I value the concept, and practice, of reading enriching literature (and I hold that that has some overlap with "Great Books" lists). I do not value a number of other aspects of this thread. For a while, the quality declined far below what I was willing to engage with.

Here are my views, in brief:
a) Reading material does vary in quality (and is correlated, very approximately, with the better "Great Books" lists)
b) Polyliteracy is a term defined by Professor Argüelles, and it relates to the reading of "Great Books" in the original, in a variety of languages (and, like any other coinage which is not ignored, some people will protest it or want to use it differently)
c) Polyliteracy does not require reading the books in parallel. In my opinion, if a person can comfortably sit down spontaneously with a "Great Book" in a language and read it, that language is one that that person is currently a practitioner of (poly)literacy in. There's nothing magical about being between chapters or pages rather than between books.
d) As part of acquiring or maintaining polyliteracy, reading sources other than "Great Books" can be helpful. From graded readers and extensive reading of simpler works to gain vocabulary and comfort reading a language, through contributing to language maintenance via frequent small contact with it (such as reading web pages or articles in it, or related texts and commentary in several complimentary languages), I'm yet to encounter a polyglot who thinks that only "Great Books" are helpful. This is not a side issue, even for the most serious of readers.
e) Substantive reading of "Great Books", or any substantive focus on a language, comes at the expense of being able to devote as much time to a strict division of time between languages. Neither precludes the other entirely.
f) We don't know the upper bound for the number of languages that someone can be polyliterate in, and due to the nature of related languages/dialects, the question will always be rather blurry, but it appears to be at least some dozens.
g) Professor Argüelles is quite skilled at discussing serious topics in ways which invite substantive discussion and respectful dissent; those of us who share at least some of his aims would also do well to cultivate this quality.
h) Controversy over naming aside, polyliteracy is a wonderful field.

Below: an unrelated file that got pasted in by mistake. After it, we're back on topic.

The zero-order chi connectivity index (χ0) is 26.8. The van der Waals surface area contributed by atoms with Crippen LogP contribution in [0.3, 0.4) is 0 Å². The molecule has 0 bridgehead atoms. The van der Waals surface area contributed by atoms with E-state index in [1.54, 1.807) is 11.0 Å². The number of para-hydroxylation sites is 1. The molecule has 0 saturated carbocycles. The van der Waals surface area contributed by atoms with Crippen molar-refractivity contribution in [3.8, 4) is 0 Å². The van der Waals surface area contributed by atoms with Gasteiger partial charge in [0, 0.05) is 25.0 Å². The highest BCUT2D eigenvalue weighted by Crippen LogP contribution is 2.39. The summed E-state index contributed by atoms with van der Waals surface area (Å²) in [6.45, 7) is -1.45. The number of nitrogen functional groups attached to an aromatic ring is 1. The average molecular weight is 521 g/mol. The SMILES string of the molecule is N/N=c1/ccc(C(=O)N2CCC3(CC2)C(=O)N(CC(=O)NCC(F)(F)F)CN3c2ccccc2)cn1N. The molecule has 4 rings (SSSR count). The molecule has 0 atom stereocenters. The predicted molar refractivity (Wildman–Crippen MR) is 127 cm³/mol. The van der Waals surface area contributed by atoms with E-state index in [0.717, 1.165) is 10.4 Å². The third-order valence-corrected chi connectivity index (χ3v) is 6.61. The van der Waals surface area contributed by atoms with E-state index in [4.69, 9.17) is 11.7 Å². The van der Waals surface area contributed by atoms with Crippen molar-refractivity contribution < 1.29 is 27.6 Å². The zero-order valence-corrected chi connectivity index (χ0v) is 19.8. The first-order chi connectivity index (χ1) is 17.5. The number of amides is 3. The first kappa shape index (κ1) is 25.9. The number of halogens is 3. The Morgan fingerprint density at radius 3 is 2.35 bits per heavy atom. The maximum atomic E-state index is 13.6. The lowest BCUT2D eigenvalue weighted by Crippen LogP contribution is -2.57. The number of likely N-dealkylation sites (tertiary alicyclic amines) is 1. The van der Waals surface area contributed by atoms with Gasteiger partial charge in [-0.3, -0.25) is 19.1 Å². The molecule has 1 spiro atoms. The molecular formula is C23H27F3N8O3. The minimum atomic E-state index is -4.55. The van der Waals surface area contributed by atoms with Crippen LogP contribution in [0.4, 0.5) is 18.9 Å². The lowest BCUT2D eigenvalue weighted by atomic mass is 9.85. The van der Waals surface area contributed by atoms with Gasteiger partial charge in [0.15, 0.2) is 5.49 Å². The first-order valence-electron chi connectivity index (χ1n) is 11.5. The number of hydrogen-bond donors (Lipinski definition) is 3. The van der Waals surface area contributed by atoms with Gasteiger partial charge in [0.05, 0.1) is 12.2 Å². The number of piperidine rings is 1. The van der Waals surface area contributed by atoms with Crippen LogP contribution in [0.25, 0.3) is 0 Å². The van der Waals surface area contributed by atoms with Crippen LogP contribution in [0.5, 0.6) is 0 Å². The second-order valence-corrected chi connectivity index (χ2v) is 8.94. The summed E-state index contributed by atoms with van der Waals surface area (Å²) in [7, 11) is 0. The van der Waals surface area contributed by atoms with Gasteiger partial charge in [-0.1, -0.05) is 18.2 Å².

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Jinx
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 Message 26 of 49
24 August 2011 at 10:16pm | IP Logged 
Fantastic post, Volte, I agree with pretty much everything you say. I should have explained in more detail what I meant by saying a "privilege of the few" – my conviction, unsupported at the moment by links to statistics, is that if you took all the people on Earth and asked them if they had read, for example, "Great Expectations" or "The Prince" or "Don Quixote", the percentage that would say yes is tremendously small. Firstly, as you point out, literacy is unfortunately not yet universal; secondly, many great classics have not been translated into many languages and are therefore inaccessible to those who do not speak the original language of the book; thirdly, many people on this planet are extremely poor and have to spend so much of their lives working that they have very little time to "indulge" in reading classics; fourthly, many social groups even in "advanced" countries such as my own have developed a sad (to me) scorn of and distaste for this type of reading, and in some cases, for ALL types of reading. It's constantly astounding to me how many literate, educated people I know who are still unwilling and/or unable (the two often overlap, I believe) to engage with this level of literature.

So, basically I meant to say, indeed this type of reading is not restricted to academics or the very wealthy, but in many cases it might as well be, for the type of attention it gets. I hope I've made my standpoint here a little clearer – please excuse my previous cavalier mention of "privilege" without an attached explanation. I know this word is a loaded one.

Edited by Jinx on 24 August 2011 at 10:16pm